Did you know? The 26% solar tax credits have recently been extended by congress through the end of 2022. Notably, solar ITC apply to the full amount paid for the installation of a new solar panels system.

Depending on the state you live in, your quoted cost per watt can range from $2.78 to $3.32, on average, when installed by a (small) local solar panel installer, before the 26% federal tax rebate.

Note that solar investment tax credits (ITC) are being phased out, gradually, with the amount of tax credits decreasing from 26% to 22% in 2023 (the final year for solar ITC).

How Solar Pricing Has Decreased Over Time In 2008, the cost of a solar power installation was $8.82 per watt.

Average System Cost for residential PV Solar Panels installed by Local Installers:

Small Home Average Home Large Home
Home Size 1 – 2 bedrooms 3 – 4 bedrooms 5 bedrooms
System Size 5 – 7kW 7 – 8.5kW 9 – 10kW
System Cost $15,300 to $21,420 $21,420 to $26,010 $27,540 to $30,600
After Tax Credits $11,322 to $15,850 $15,850 to $19,247 $20,380 to $22,644

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Are Solar Panels Worth It in 2022? The Answer Might Surprise You

When evaluating whether residential PV solar panels are worth the cost, there are 10 main factors you should consider as part of your cost-benefit analysis. Let’s dive right into it.

  1. Rapidly rising electricity costs
  2. Federal tax credits and local incentives
  3. Solar resource – global solar irradiance
  4. Ample solar exposure
  5. Net Metering rules
  6. You will need a new roof soon or you have a metal roof
  7. Home value appreciation
  8. High-efficiency solar panels vs. polycrystalline
  9. Energy storage for power access during blackouts
  10. Solar payback period

When Solar Panels May Not Be Worth the Cost:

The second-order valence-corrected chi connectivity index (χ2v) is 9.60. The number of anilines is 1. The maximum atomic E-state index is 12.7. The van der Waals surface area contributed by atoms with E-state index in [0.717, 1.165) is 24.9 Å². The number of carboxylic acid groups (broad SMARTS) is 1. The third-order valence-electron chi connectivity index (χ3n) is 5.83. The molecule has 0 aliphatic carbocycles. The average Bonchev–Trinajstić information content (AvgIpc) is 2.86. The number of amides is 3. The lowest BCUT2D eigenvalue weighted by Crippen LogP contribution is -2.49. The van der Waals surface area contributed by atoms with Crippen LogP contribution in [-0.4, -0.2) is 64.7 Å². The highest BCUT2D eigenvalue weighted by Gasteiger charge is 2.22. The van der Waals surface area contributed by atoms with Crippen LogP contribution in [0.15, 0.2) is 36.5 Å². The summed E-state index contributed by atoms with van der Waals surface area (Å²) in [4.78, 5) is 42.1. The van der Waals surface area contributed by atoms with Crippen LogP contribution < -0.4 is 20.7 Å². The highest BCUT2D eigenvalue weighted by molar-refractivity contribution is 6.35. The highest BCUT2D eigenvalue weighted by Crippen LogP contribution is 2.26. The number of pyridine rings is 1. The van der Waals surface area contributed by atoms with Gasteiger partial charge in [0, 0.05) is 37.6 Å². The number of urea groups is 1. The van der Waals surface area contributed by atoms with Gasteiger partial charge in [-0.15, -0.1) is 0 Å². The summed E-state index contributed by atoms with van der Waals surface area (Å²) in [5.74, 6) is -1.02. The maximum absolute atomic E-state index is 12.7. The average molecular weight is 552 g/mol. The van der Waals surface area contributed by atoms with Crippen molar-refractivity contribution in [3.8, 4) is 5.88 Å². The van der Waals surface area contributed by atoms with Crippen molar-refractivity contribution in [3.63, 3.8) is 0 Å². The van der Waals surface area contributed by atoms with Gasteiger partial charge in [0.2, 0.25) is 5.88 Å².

1. Limited sun exposure
  2. Middle-aged roof
  3. You might be moving soon
  4. Cannot afford a battery pack and no backup power generator in an area with frequent blackouts
  5. Stagnating or declining local real estate values

1. Rapidly rising electricity costs

Let’s face it, domestic electricity costs are rising rapidly across the nation, especially in Los Angeles, California where residential electricity rates have increased by over 10% from June 2020 to June 2021. Across California, prices have risen by 7% in the same time period.

There is no reason to expect that the rapid increase in electricity and home energy costs will be curtailed any time soon. In fact, with the rapid adoption of sustainability and ESG policies such as moving away from coal and fossil fuels, domestic energy costs are likely to continue to rise over the next decade, especially in states with limited natural resources.

A growing adoption of electric (BEV) and plug-in hybrid electric (PHEV) vehicles also puts an increasing demand on the electric grid and existing infrastructure. Expanding and upgrading the existing infrastructure to support rapidly rising number of BEVs and PHEVs on the road will likely continue driving up electricity rates over the next 5-10 years. – These dynamics are projected to accelerate as states like Washington, Oregon, California, and others incentivize or mandate policies that foster adoption of electric vehicles by 2030 and/or beyond.

If you are concerned about the rising electricity rates in your home state, then investing in a PV solar power system will help offset the effects of rising energy rates while also reducing or even eliminating your current electric utility bills.